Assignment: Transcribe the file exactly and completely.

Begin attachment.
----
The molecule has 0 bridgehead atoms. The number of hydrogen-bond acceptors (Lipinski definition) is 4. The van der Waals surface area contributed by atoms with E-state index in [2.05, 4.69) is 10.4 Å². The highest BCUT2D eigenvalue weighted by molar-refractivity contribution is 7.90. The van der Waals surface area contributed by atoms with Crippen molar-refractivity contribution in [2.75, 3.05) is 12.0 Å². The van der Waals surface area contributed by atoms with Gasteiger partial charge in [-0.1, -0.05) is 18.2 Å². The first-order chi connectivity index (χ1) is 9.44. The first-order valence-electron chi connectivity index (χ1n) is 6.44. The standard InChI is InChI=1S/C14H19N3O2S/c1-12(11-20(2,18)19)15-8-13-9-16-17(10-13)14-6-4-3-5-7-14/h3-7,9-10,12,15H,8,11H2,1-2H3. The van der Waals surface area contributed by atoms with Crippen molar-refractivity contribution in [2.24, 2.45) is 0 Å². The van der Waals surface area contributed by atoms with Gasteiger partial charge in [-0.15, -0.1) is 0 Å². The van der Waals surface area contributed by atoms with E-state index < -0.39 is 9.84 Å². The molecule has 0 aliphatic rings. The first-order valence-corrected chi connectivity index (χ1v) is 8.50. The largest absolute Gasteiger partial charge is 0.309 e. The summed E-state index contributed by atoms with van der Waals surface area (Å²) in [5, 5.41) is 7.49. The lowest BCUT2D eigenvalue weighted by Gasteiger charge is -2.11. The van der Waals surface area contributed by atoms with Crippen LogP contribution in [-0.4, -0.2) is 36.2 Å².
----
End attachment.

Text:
The molecule has 0 bridgehead atoms. The number of hydrogen-bond acceptors (Lipinski definition) is 4. The van der Waals surface area contributed by atoms with E-state index in [2.05, 4.69) is 10.4 Å². The highest BCUT2D eigenvalue weighted by molar-refractivity contribution is 7.90. The van der Waals surface area contributed by atoms with Crippen molar-refractivity contribution in [2.75, 3.05) is 12.0 Å². The van der Waals surface area contributed by atoms with Gasteiger partial charge in [-0.1, -0.05) is 18.2 Å². The first-order chi connectivity index (χ1) is 9.44. The first-order valence-electron chi connectivity index (χ1n) is 6.44. The standard InChI is InChI=1S/C14H19N3O2S/c1-12(11-20(2,18)19)15-8-13-9-16-17(10-13)14-6-4-3-5-7-14/h3-7,9-10,12,15H,8,11H2,1-2H3. The van der Waals surface area contributed by atoms with Crippen molar-refractivity contribution in [2.24, 2.45) is 0 Å². The van der Waals surface area contributed by atoms with Gasteiger partial charge in [-0.15, -0.1) is 0 Å². The van der Waals surface area contributed by atoms with E-state index < -0.39 is 9.84 Å². The molecule has 0 aliphatic rings. The first-order valence-corrected chi connectivity index (χ1v) is 8.50. The largest absolute Gasteiger partial charge is 0.309 e. The summed E-state index contributed by atoms with van der Waals surface area (Å²) in [5, 5.41) is 7.49. The lowest BCUT2D eigenvalue weighted by Gasteiger charge is -2.11. The van der Waals surface area contributed by atoms with Crippen LogP contribution in [-0.4, -0.2) is 36.2 Å².